WASHINGTON (Reuters) -- The United States has signaled that its patience with Iran is wearing thin, saying Tehran is rapidly approaching a December deadline to accept a UN-brokered nuclear deal with Western powers.
Adding to the growing international pressure on Iran over its nuclear program, German Chancellor Angela Merkel said "our patience is being sorely tested" and that fresh sanctions must be considered if Iran continued to rebuff the UN proposal.
The warnings from Washington and Berlin came in a week in which Tehran announced plans to build 10 uranium enrichment plants in a major expansion of its atomic program and Iranian President Mahmud Ahmadinejad said he saw no further need for talks with the West.
Iran's official IRNA news agency said parliament would review relations with countries that voted against Iran's nuclear activities at the International Atomic Energy Agency last week.
The IAEA board angered Iran by censuring it for covertly building a second uranium enrichment plant near the holy city of Qom, in addition to its main IAEA-monitored one at Natanz. The nuclear watchdog called for a halt to construction.
The United States and its allies suspect Iran is secretly using its nuclear program as a cover to develop atomic weapons, a charge Iran denies. Under the UN-brokered deal, Iran would send the bulk of its low-enriched uranium abroad for processing and conversion into fuel for a civilian reactor.
In talks with six world powers in Geneva on October 1, Iran agreed in principle to the deal but has since balked. Iran has until the end of the year to agree to it or face the threat of tougher sanctions.
"Time is running out," White House spokesman Robert Gibbs said, adding that Iran's apparent decision to walk away from the October 1 deal "spoke volumes.”
If the December deadline passes, the UN Security Council is expected to begin looking at steps toward imposing fresh sanctions on Iran.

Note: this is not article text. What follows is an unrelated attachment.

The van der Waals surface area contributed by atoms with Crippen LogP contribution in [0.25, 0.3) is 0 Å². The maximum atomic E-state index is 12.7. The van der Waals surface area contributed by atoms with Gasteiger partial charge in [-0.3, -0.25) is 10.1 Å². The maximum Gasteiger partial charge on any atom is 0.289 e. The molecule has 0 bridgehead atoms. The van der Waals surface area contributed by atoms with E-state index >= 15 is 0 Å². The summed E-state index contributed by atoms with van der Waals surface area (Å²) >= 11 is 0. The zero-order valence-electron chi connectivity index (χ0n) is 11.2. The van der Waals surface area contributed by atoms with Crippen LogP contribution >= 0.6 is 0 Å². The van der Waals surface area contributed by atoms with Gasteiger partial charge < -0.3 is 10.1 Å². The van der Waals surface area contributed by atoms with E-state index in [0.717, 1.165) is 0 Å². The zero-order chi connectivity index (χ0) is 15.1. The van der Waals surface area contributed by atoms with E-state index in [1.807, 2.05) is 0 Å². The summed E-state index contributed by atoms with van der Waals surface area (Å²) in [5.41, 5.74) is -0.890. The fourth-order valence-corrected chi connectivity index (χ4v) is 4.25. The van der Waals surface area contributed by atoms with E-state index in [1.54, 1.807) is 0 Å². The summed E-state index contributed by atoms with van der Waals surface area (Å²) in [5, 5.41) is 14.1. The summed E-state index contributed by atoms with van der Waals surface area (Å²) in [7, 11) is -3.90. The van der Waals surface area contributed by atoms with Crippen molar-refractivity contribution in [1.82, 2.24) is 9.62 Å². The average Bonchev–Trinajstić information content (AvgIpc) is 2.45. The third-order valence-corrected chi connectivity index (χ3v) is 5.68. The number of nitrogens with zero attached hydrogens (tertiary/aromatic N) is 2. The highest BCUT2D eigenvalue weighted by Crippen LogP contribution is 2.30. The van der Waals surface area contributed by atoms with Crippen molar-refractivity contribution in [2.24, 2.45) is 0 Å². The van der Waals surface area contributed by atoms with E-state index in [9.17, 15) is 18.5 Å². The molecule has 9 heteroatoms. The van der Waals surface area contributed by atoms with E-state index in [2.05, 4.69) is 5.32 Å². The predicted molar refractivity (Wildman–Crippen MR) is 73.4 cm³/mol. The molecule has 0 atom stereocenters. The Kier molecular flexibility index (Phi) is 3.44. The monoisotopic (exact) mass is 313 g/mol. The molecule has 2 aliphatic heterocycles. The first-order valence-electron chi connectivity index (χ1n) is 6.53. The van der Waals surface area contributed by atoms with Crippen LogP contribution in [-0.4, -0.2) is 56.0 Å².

Russia, which has a veto in the Security Council, has seemed increasingly prepared to support some tightening of sanctions as a last resort.
But on December 3, Prime Minister Vladimir Putin, while declining to answer a question on sanctions, told reporters that Russia had "no information that Iran is working on the creation of a nuclear weapon."
U.S. President Barack Obama's efforts to engage Iran with confidence-building measures have so far been fruitless.
"Nothing they [Iran] have done to date would seem to suggest they are ready to take this opportunity," a senior U.S. administration official said, referring to the UN deal.
"We are not going to allow them to let the clock tick. Regardless of what they are trying to do, we have our timeline."
On December 2, Ahmadinejad said Iran would purify its uranium stockpile to the level needed for a medical reactor in Tehran -- in Western eyes a big step toward the highly enriched uranium needed for a nuclear warhead.
For some Iran watchers, the announcement appeared to sound the death knell for a deal but the U.S. official dismissed Ahmadinejad's recent statements as bluster aimed at a domestic audience after the IAEA censure.
"It doesn't really much matter what Ahmadinejad and others are saying out of Iran. What matters ultimately is action," the U.S. official said.
In an unusual step, the White House urged Tehran on December 3 to help locate an American citizen, Robert Levinson, who went missing during a business trip to the Iranian island of Kish in March 2007. Iran has only confirmed detaining three U.S. hikers on spy charges.